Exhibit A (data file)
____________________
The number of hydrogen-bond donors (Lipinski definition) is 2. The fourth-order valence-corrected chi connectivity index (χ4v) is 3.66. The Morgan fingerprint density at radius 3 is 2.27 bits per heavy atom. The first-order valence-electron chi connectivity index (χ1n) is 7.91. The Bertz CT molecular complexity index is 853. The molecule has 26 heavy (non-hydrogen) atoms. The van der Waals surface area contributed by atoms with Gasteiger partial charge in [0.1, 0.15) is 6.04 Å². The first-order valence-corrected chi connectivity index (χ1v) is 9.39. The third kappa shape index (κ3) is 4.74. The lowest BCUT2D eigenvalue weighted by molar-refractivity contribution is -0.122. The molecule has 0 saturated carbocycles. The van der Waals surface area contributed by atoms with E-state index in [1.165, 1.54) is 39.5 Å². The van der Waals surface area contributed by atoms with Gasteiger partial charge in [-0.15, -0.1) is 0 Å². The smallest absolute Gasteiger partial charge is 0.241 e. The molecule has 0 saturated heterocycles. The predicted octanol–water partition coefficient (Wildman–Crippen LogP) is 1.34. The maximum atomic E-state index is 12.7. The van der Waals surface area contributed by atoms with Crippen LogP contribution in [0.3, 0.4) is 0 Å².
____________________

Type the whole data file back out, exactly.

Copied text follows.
The number of hydrogen-bond donors (Lipinski definition) is 2. The fourth-order valence-corrected chi connectivity index (χ4v) is 3.66. The Morgan fingerprint density at radius 3 is 2.27 bits per heavy atom. The first-order valence-electron chi connectivity index (χ1n) is 7.91. The Bertz CT molecular complexity index is 853. The molecule has 26 heavy (non-hydrogen) atoms. The van der Waals surface area contributed by atoms with Gasteiger partial charge in [0.1, 0.15) is 6.04 Å². The first-order valence-corrected chi connectivity index (χ1v) is 9.39. The third kappa shape index (κ3) is 4.74. The lowest BCUT2D eigenvalue weighted by molar-refractivity contribution is -0.122. The molecule has 0 saturated carbocycles. The van der Waals surface area contributed by atoms with E-state index in [1.165, 1.54) is 39.5 Å². The van der Waals surface area contributed by atoms with Gasteiger partial charge in [-0.15, -0.1) is 0 Å². The smallest absolute Gasteiger partial charge is 0.241 e. The molecule has 0 saturated heterocycles. The predicted octanol–water partition coefficient (Wildman–Crippen LogP) is 1.34. The maximum atomic E-state index is 12.7. The van der Waals surface area contributed by atoms with Crippen LogP contribution in [0.3, 0.4) is 0 Å².